Are Their Related Types Of Jobs?

Yes. This list is not exhaustive but here are some similar and associated types of role:

Advice worker
Careers adviser/personal adviser (careers)
Community development worker
Housing manager/officer
Probation officer
Secondary school teacher
Social worker
Volunteer work organiser .

What trade magazines or publications are available for this industry?

All of the following magazines and journals can be purchased from any good bookstore:

The Big Issue.
Community Care.
The Guardian.
National Council for Voluntary Youth Services.
The Scotsman.
The Times Educational Supplement (TES).
The Voice.
Young People Now.

Where can I find further information?

Further information can be found by visiting any of the following bodies and organisations the addresses and their respective websites are:

Volunteering England (VDE)
New Oxford House, 16 Waterloo Street, Birmingham B2 5UG
Tel: 0845 305 6979

Community Learning Scotland
Rosebury House, 9 Haymarket Terrace, Edinburgh EH12 5EZ
Tel: 0131 313 2488

Community & Youth Workers Union
Unit 302, The Argent Centre, 60 Frederick Street, Birmingham B1 3HS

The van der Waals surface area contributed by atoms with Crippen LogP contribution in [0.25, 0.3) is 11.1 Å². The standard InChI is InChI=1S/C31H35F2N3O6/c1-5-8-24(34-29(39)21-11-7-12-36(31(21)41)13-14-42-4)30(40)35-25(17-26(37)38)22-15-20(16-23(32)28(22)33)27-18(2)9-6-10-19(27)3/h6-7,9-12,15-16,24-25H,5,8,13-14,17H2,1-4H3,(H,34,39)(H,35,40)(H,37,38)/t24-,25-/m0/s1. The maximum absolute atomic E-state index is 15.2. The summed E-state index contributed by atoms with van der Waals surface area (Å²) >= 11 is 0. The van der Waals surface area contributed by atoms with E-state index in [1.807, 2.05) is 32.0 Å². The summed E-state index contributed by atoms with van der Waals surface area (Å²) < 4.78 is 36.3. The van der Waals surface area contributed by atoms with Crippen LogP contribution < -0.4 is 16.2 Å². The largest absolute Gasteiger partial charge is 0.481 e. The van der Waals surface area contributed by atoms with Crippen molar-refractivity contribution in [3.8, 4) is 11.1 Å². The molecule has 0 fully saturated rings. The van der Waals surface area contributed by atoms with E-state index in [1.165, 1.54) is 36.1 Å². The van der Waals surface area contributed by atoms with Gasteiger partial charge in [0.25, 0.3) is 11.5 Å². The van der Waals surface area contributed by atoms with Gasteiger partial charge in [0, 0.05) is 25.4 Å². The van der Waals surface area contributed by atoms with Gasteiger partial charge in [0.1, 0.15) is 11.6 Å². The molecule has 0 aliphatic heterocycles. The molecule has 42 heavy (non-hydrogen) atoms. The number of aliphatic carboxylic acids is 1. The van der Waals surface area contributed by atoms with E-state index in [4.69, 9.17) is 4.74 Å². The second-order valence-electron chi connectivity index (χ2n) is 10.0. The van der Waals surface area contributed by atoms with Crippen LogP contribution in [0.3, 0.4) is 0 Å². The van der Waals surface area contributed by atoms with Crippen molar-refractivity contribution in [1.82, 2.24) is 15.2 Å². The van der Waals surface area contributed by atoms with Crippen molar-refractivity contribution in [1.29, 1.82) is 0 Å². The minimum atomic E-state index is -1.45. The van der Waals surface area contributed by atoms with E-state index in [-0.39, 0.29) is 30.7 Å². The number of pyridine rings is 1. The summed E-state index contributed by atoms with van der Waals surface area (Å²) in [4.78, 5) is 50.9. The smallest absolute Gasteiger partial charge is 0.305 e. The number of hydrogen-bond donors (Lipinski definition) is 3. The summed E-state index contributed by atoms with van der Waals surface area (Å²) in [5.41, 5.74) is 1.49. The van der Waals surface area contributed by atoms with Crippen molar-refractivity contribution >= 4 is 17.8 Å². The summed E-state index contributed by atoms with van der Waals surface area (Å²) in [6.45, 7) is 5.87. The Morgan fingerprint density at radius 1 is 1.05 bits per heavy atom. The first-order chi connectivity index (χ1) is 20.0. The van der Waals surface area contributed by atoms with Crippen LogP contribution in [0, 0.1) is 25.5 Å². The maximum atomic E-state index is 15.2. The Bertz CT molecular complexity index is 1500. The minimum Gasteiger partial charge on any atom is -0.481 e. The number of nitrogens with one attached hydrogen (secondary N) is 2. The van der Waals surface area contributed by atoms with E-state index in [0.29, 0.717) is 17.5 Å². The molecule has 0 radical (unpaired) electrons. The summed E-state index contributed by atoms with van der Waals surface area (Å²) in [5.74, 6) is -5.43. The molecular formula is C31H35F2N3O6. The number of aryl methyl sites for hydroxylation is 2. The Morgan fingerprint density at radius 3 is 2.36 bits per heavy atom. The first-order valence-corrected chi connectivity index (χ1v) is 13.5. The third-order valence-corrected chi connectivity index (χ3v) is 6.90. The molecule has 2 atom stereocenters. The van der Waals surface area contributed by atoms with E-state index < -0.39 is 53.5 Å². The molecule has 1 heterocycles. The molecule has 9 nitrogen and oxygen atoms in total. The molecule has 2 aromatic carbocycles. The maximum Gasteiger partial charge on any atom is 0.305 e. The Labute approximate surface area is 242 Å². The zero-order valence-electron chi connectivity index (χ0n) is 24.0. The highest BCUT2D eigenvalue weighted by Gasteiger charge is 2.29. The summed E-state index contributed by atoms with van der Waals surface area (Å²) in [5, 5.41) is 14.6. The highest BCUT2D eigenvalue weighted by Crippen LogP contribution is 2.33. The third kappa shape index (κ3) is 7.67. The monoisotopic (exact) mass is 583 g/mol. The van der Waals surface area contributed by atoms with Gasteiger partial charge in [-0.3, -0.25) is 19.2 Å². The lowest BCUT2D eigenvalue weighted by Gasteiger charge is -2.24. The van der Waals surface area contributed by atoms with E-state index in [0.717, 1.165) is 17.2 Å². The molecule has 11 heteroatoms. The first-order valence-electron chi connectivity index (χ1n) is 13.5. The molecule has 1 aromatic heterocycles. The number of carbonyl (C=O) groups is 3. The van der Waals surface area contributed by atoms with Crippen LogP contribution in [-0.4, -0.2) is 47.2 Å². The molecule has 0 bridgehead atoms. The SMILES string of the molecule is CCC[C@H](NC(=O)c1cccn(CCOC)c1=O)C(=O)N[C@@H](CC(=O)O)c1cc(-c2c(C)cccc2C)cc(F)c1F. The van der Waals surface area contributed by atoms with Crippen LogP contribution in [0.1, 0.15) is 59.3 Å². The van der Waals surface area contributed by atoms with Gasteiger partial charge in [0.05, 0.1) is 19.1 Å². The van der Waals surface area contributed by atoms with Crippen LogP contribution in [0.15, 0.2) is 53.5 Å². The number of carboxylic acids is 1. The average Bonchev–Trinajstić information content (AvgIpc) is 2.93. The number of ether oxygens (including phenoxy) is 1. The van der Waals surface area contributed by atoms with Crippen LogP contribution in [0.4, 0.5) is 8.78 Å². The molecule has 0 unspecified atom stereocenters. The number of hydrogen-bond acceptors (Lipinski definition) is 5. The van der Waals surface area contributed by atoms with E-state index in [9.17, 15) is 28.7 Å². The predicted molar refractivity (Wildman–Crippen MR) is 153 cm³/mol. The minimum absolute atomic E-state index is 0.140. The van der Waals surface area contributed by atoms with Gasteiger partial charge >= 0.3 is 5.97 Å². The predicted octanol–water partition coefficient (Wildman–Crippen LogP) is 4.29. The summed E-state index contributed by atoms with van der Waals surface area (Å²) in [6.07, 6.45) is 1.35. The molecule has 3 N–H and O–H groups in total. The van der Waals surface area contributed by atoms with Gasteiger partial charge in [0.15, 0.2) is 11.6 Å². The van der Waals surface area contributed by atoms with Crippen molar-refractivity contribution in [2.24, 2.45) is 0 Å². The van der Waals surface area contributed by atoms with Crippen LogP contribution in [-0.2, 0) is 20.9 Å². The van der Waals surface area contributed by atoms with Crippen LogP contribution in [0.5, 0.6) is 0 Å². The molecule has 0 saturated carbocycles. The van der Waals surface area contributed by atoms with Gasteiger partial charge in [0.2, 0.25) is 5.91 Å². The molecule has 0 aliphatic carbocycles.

Tel: 0121 244 3344

Other Useful Youth Worker Work Information

We have a section available at this site on Youth Worker job interview tips that you may find of interest should you wish to brush up your skills in this area and we also have number of career articles that may also be of use to you from within our guides and documents section.

Locations where we feature Jobs include:-
Aberdeen, Berkshire, Aberdeen, Bath, Bedfordshire, Berkshire, Birmingham, Bradford, Bristol, Cambridgeshire, Cardiff, Central London, Cheltenham, Cornwall, Coventry, Derby, Devon, Docklands, Dorset, Dundee, Durham, East Midlands, East Sussex, Edinburgh, Essex, Glasgow, Gloucester, Hampshire, Hertfordshire, Kent, Lancashire, Leeds, Leicester, Leicestershire, Lincolnshire, Liverpool, London, Manchester, Middlesbrough, Midlands and in various parts of the West Midlands

Details of other Youth Worker Jobs can also be found in other UK wide areas including:-
Milton Keynes, Newcastle, Newcastle Upon Tyne, Norfolk, North London, North Midlands, Northampton, Northamptonshire, Northern Ireland, Northumberland, Norwich, Nottingham, Nottinghamshire, Oxford, Oxfordshire, Plymouth, Salisbury, Scotland, Sheffield, Shropshire, Somerset, South East, South London, South Midlands, Southampton, Staffordshire Surrey, Swansea, Swindon, Telford, Wales, Warwickshire, West End, West London, West Midlands, Worcestershire, York and throughout Yorkshire.